Along with cost, the long-term stability, temperature range stability (coefficient), Q factor, voltage coefficient, and value tolerance attributes of each type of capacitor technology varies considerably. Consulting manufacturer data sheets can help you choose which type or types are the best fit for you application. Below are some common types and why one might choose them.

Ceramic (NPO) – Best temperature stability, tight tolerances

Silver Mica – High Q/ high voltage range stability

Polystyrene – High insulation/Low leakage

Polypropylene Film – low self inductance and high tolerance

Polycarbonate – High dielectric strength (breakdown voltage)

Mylar Film – Low cost

These are of course just some of the reasons you might choose one of the above types, but availability and cost are often very important qualities to consider in any choice you make.


The Softrock signal generator project, part 2

After receiving the BN-43-2402 binocular cores from Kits and Parts, I was able to add the T1 and T2 bifiler wound transformers.  I then chose to do the Band 3 inductors L10-L12 since they required the least effort to wind and install in order to test the end-to-end signal path. Lastly, I added a 51Ω 1/4 watt resistor between the junction of pins 7 and 9 on U9, and pin 9 on U6 – the only significant change to the stock design of the RX II in order for the divided output of the Si570 to flow into the ABPF section in reverse. In other words, having the signal flow out of the Ensemble RX II instead of flowing into it as a receiver.

The results were as good as I expected. From 16 MHz to 40 MHz, I measured a roughly -3db response out up to zero db and then back down again to -3db in the RMS output that peaked around 4.7 volts. The sine output appears clean on the scope, but I’d like to get it measured on a Spectrum Analyzer if I can hook up with another local Ham that has one. Lastly, I did the A and B calibrations using the CFGSR tool and was easily able to set the output to agree with my frequency counter to 5 digits after the decimal point, or 10 Hz resolution.

Next I’ll be building out the rest of the ABPF band sections to see the full response from 3 MHz up.


the softrock signal generator project, part 1

The Softrock Ensemble RX II is a good base for hacking it into a signal generator. Essentially if you build it out omitting the I/Q sampling and conversion circuit, the audio output, and flow the Si570 output into the Automatic Band Pass Filter sections, you end-up with a nice PC controlled (using CFGSR) signal generator.

In this post I’ll cover the basic starting points and progress into more detail in later posts.

Since I had nearly all of the parts to build a second RX II, I ordered a bare board and Si570 from Tony Parks, KB9YIG. I also ordered a few items from Digi-Key and Mouser that are particular to the way Tony put this design together. For example, the PCB mounted BNC, USB-B, and power connectors are each a little special in that the matching circuit board mates to specific part numbers. Of course if you simply purchase an RX II kit, you have everything you need.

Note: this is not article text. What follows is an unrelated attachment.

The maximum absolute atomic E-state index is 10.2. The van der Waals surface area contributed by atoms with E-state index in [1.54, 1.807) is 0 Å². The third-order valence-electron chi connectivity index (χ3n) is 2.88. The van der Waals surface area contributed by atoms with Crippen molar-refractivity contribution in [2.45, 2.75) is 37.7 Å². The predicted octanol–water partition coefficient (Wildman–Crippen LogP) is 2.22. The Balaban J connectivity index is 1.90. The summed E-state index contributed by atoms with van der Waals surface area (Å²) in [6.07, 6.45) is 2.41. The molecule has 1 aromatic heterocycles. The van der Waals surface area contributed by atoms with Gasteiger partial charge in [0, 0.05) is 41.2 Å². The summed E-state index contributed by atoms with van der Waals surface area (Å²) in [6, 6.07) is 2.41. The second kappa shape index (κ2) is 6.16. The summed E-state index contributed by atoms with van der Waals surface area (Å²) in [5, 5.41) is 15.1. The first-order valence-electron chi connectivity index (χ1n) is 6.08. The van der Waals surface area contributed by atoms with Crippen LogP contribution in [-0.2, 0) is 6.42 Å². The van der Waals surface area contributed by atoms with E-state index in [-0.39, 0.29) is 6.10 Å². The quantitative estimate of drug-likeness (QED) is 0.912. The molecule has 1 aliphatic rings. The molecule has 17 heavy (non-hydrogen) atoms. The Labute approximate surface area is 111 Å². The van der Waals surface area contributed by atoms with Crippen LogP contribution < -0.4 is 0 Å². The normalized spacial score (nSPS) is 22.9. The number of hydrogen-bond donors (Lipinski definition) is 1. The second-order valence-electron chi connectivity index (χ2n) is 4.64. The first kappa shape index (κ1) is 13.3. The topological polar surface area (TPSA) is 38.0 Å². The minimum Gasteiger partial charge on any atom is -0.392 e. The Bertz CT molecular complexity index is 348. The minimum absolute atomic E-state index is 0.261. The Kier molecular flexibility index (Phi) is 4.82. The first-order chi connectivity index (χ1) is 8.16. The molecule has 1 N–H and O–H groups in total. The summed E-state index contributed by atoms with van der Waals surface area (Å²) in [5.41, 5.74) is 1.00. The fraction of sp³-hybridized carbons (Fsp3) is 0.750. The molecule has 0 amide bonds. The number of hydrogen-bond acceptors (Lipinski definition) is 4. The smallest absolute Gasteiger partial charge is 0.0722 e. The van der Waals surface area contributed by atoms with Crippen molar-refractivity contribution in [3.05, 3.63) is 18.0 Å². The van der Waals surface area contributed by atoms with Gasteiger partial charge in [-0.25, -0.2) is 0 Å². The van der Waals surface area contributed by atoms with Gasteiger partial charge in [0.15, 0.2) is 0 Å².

The Si570 used in the Softrock kits is a grade-C part, which means it has an upper frequency limit of 280 MHz, or in the case of the CMOS output part used in the Softrocks, 160 MHz. Still, you easily get frequency coverage from 3.004 to 160 MHz if you follow the HF build instructions. Other grades of Si570 are supported in PE0FKO’s firmware, so it’s possible to go still higher; at least until the board layout begins to be a problem in the GHz range.

I also plan to use a Mini-Circuits ADE-1 to provide for modulation of the output. Once again, obviously if you just build-out an RXTX Ensemble, minus the final output, you can get most of the same functionality. However, the RX is nice because it has the ABPF switching.

One note on programming the ATTiny85, I have an Atmel STK500 development board and Atmel Studio 6.0. The ATTiny85’s come from the factory with default fuse bit settings that will need to be set to 0x5D high, and 0xE1 low bits in order for the chip to work correctly in a Softrock, therefore you must either reset the fuse bits before programming the EEPROM or use HVSP to program both the fuse bits and the EEPROM – an ISP alone is not enough.



I had an opportunity to pick-up a well cared for IC-765 from the estate of a SK. This is my first commercial transceiver purchase and it made a lot of sense for me as a starter (100 W) HF rig. I have to say that the quad-conversion super het design is as good as the reviews I read and it is a simple rig that just works as others have written. Since I already had a 20 m End-fed Zepp, I got on 20 yesterday and immediately made and logged two contacts; 1 in Ontario and 1 in AZ.

This experience certainly put QRP into perspective for me as making similar contacts with 10 watts SSB would have been much more difficult or impossible during daylight hours. This certainly brought home the idea that success in QRP is about the conditions, location and the antenna you are using; and using CW or PSK31 modes. Challenges make a hobby lasting though.

The very next project is to get my planned antenna work done before it gets dark and cold here in MN.